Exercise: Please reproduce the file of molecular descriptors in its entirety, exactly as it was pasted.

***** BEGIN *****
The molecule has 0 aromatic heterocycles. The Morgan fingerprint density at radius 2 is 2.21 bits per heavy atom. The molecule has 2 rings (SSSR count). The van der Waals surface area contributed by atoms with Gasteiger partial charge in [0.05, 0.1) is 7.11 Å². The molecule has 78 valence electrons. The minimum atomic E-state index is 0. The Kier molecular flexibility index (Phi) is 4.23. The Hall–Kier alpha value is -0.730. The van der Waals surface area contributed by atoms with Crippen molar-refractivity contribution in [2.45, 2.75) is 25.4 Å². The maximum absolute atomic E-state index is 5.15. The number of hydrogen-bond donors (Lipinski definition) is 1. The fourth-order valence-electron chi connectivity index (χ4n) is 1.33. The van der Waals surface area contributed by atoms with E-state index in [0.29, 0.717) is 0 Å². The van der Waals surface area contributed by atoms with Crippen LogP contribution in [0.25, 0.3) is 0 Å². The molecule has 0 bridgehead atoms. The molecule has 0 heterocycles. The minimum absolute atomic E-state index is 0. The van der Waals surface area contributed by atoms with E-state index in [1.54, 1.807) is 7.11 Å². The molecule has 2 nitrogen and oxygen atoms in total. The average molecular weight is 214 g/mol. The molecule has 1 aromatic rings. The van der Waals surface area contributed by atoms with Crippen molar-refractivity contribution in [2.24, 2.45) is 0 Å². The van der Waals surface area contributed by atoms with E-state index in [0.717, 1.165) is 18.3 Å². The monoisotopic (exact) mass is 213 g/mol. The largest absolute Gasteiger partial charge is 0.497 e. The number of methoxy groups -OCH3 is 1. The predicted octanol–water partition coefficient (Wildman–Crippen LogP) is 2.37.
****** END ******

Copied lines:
The molecule has 0 aromatic heterocycles. The Morgan fingerprint density at radius 2 is 2.21 bits per heavy atom. The molecule has 2 rings (SSSR count). The van der Waals surface area contributed by atoms with Gasteiger partial charge in [0.05, 0.1) is 7.11 Å². The molecule has 78 valence electrons. The minimum atomic E-state index is 0. The Kier molecular flexibility index (Phi) is 4.23. The Hall–Kier alpha value is -0.730. The van der Waals surface area contributed by atoms with Crippen molar-refractivity contribution in [2.45, 2.75) is 25.4 Å². The maximum absolute atomic E-state index is 5.15. The number of hydrogen-bond donors (Lipinski definition) is 1. The fourth-order valence-electron chi connectivity index (χ4n) is 1.33. The van der Waals surface area contributed by atoms with E-state index in [0.29, 0.717) is 0 Å². The van der Waals surface area contributed by atoms with Crippen LogP contribution in [0.25, 0.3) is 0 Å². The molecule has 0 bridgehead atoms. The molecule has 0 heterocycles. The minimum absolute atomic E-state index is 0. The van der Waals surface area contributed by atoms with E-state index in [1.54, 1.807) is 7.11 Å². The molecule has 2 nitrogen and oxygen atoms in total. The average molecular weight is 214 g/mol. The molecule has 1 aromatic rings. The van der Waals surface area contributed by atoms with Crippen molar-refractivity contribution in [2.24, 2.45) is 0 Å². The van der Waals surface area contributed by atoms with E-state index in [0.717, 1.165) is 18.3 Å². The monoisotopic (exact) mass is 213 g/mol. The largest absolute Gasteiger partial charge is 0.497 e. The number of methoxy groups -OCH3 is 1. The predicted octanol–water partition coefficient (Wildman–Crippen LogP) is 2.37.